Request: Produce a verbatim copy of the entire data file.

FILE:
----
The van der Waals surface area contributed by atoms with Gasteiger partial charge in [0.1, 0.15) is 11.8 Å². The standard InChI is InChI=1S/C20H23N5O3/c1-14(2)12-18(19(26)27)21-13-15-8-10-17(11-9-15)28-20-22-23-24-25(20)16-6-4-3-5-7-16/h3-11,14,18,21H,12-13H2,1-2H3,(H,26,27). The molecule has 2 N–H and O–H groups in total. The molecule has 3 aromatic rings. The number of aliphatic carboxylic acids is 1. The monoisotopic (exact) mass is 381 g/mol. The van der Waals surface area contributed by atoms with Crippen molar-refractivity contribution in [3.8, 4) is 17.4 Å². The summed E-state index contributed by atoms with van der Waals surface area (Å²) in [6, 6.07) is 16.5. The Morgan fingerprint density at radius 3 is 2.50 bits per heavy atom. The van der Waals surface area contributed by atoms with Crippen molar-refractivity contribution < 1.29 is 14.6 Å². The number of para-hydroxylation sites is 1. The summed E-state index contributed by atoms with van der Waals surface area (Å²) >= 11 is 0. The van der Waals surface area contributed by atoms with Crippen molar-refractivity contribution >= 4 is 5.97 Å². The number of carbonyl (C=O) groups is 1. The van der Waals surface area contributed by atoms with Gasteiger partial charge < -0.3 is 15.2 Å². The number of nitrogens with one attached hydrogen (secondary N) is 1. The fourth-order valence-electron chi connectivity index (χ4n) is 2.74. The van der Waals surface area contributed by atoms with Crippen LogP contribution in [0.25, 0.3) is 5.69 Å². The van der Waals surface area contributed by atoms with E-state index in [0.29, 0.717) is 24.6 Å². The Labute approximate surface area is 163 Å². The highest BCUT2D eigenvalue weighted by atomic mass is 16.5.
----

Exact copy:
The van der Waals surface area contributed by atoms with Gasteiger partial charge in [0.1, 0.15) is 11.8 Å². The standard InChI is InChI=1S/C20H23N5O3/c1-14(2)12-18(19(26)27)21-13-15-8-10-17(11-9-15)28-20-22-23-24-25(20)16-6-4-3-5-7-16/h3-11,14,18,21H,12-13H2,1-2H3,(H,26,27). The molecule has 2 N–H and O–H groups in total. The molecule has 3 aromatic rings. The number of aliphatic carboxylic acids is 1. The monoisotopic (exact) mass is 381 g/mol. The van der Waals surface area contributed by atoms with Crippen molar-refractivity contribution in [3.8, 4) is 17.4 Å². The summed E-state index contributed by atoms with van der Waals surface area (Å²) in [6, 6.07) is 16.5. The Morgan fingerprint density at radius 3 is 2.50 bits per heavy atom. The van der Waals surface area contributed by atoms with Crippen molar-refractivity contribution < 1.29 is 14.6 Å². The number of para-hydroxylation sites is 1. The summed E-state index contributed by atoms with van der Waals surface area (Å²) >= 11 is 0. The van der Waals surface area contributed by atoms with Crippen molar-refractivity contribution >= 4 is 5.97 Å². The number of carbonyl (C=O) groups is 1. The van der Waals surface area contributed by atoms with Gasteiger partial charge < -0.3 is 15.2 Å². The number of nitrogens with one attached hydrogen (secondary N) is 1. The fourth-order valence-electron chi connectivity index (χ4n) is 2.74. The van der Waals surface area contributed by atoms with Crippen LogP contribution in [0.25, 0.3) is 5.69 Å². The van der Waals surface area contributed by atoms with E-state index in [0.29, 0.717) is 24.6 Å². The Labute approximate surface area is 163 Å². The highest BCUT2D eigenvalue weighted by atomic mass is 16.5.